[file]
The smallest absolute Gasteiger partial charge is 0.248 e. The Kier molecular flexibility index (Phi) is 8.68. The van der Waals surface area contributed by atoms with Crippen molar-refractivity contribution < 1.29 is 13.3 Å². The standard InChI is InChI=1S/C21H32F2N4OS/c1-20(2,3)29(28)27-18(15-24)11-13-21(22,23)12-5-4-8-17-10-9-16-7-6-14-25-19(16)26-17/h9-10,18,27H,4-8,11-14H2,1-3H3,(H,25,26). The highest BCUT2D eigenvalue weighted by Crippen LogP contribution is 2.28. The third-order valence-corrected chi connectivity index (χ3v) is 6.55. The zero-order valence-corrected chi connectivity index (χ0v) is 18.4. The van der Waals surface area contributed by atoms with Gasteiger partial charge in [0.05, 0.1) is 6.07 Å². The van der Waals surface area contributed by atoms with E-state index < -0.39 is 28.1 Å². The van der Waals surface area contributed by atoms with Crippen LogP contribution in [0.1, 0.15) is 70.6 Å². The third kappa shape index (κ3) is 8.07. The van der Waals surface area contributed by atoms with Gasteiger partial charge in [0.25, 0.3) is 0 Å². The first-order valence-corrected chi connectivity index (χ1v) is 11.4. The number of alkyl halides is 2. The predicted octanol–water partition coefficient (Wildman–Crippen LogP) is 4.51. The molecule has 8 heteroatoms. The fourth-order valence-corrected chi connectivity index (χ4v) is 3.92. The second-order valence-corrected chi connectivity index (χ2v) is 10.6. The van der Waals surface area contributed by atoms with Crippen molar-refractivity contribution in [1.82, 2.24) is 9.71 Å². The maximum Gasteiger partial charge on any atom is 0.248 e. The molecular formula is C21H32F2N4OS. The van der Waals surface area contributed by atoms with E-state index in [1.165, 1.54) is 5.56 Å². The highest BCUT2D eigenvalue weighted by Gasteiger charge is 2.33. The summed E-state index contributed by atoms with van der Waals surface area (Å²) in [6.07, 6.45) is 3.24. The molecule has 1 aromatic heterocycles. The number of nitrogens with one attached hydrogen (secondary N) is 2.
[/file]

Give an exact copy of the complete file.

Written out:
The smallest absolute Gasteiger partial charge is 0.248 e. The Kier molecular flexibility index (Phi) is 8.68. The van der Waals surface area contributed by atoms with Crippen molar-refractivity contribution < 1.29 is 13.3 Å². The standard InChI is InChI=1S/C21H32F2N4OS/c1-20(2,3)29(28)27-18(15-24)11-13-21(22,23)12-5-4-8-17-10-9-16-7-6-14-25-19(16)26-17/h9-10,18,27H,4-8,11-14H2,1-3H3,(H,25,26). The highest BCUT2D eigenvalue weighted by Crippen LogP contribution is 2.28. The third-order valence-corrected chi connectivity index (χ3v) is 6.55. The zero-order valence-corrected chi connectivity index (χ0v) is 18.4. The van der Waals surface area contributed by atoms with Gasteiger partial charge in [0.05, 0.1) is 6.07 Å². The van der Waals surface area contributed by atoms with E-state index < -0.39 is 28.1 Å². The van der Waals surface area contributed by atoms with Crippen LogP contribution in [0.1, 0.15) is 70.6 Å². The third kappa shape index (κ3) is 8.07. The van der Waals surface area contributed by atoms with Gasteiger partial charge in [0.25, 0.3) is 0 Å². The first-order valence-corrected chi connectivity index (χ1v) is 11.4. The number of alkyl halides is 2. The predicted octanol–water partition coefficient (Wildman–Crippen LogP) is 4.51. The molecule has 8 heteroatoms. The fourth-order valence-corrected chi connectivity index (χ4v) is 3.92. The second-order valence-corrected chi connectivity index (χ2v) is 10.6. The van der Waals surface area contributed by atoms with Crippen molar-refractivity contribution in [1.82, 2.24) is 9.71 Å². The maximum Gasteiger partial charge on any atom is 0.248 e. The molecular formula is C21H32F2N4OS. The van der Waals surface area contributed by atoms with E-state index in [1.165, 1.54) is 5.56 Å². The highest BCUT2D eigenvalue weighted by Gasteiger charge is 2.33. The summed E-state index contributed by atoms with van der Waals surface area (Å²) in [6.07, 6.45) is 3.24. The molecule has 1 aromatic heterocycles. The number of nitrogens with one attached hydrogen (secondary N) is 2.